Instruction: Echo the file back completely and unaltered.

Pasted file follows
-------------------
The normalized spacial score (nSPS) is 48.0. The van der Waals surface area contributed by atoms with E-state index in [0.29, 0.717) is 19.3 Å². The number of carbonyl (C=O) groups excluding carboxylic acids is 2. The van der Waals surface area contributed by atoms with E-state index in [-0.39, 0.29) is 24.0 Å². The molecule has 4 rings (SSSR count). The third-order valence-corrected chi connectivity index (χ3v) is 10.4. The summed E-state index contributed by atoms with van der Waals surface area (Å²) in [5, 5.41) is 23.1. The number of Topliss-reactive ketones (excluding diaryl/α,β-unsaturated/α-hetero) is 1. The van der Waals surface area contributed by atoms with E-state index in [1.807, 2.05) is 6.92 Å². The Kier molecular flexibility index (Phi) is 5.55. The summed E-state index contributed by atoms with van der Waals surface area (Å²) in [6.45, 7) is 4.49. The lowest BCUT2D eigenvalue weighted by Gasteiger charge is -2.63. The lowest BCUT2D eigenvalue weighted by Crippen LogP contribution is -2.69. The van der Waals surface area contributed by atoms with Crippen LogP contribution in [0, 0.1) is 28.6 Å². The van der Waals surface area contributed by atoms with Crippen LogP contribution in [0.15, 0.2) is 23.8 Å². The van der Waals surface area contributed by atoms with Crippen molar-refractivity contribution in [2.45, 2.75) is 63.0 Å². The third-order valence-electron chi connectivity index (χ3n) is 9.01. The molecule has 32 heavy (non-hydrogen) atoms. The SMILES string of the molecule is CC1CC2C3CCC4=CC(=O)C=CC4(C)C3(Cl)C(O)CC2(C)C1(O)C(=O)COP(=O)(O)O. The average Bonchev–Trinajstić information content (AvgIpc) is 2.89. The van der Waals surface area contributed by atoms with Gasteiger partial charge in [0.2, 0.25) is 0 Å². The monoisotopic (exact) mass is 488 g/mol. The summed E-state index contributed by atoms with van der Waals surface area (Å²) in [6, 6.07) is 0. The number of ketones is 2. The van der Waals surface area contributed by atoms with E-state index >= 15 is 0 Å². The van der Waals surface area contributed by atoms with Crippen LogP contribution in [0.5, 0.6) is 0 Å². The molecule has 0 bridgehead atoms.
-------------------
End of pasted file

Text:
The normalized spacial score (nSPS) is 48.0. The van der Waals surface area contributed by atoms with E-state index in [0.29, 0.717) is 19.3 Å². The number of carbonyl (C=O) groups excluding carboxylic acids is 2. The van der Waals surface area contributed by atoms with E-state index in [-0.39, 0.29) is 24.0 Å². The molecule has 4 rings (SSSR count). The third-order valence-corrected chi connectivity index (χ3v) is 10.4. The summed E-state index contributed by atoms with van der Waals surface area (Å²) in [5, 5.41) is 23.1. The number of Topliss-reactive ketones (excluding diaryl/α,β-unsaturated/α-hetero) is 1. The van der Waals surface area contributed by atoms with E-state index in [1.807, 2.05) is 6.92 Å². The Kier molecular flexibility index (Phi) is 5.55. The summed E-state index contributed by atoms with van der Waals surface area (Å²) in [6.45, 7) is 4.49. The lowest BCUT2D eigenvalue weighted by Gasteiger charge is -2.63. The lowest BCUT2D eigenvalue weighted by Crippen LogP contribution is -2.69. The van der Waals surface area contributed by atoms with Crippen LogP contribution in [0, 0.1) is 28.6 Å². The van der Waals surface area contributed by atoms with Crippen LogP contribution in [0.15, 0.2) is 23.8 Å². The van der Waals surface area contributed by atoms with Crippen molar-refractivity contribution in [2.45, 2.75) is 63.0 Å². The third-order valence-electron chi connectivity index (χ3n) is 9.01. The molecule has 32 heavy (non-hydrogen) atoms. The SMILES string of the molecule is CC1CC2C3CCC4=CC(=O)C=CC4(C)C3(Cl)C(O)CC2(C)C1(O)C(=O)COP(=O)(O)O. The average Bonchev–Trinajstić information content (AvgIpc) is 2.89. The van der Waals surface area contributed by atoms with Gasteiger partial charge in [0.2, 0.25) is 0 Å². The monoisotopic (exact) mass is 488 g/mol. The summed E-state index contributed by atoms with van der Waals surface area (Å²) in [6, 6.07) is 0. The number of ketones is 2. The van der Waals surface area contributed by atoms with E-state index >= 15 is 0 Å². The van der Waals surface area contributed by atoms with Crippen LogP contribution in [0.5, 0.6) is 0 Å². The molecule has 0 bridgehead atoms.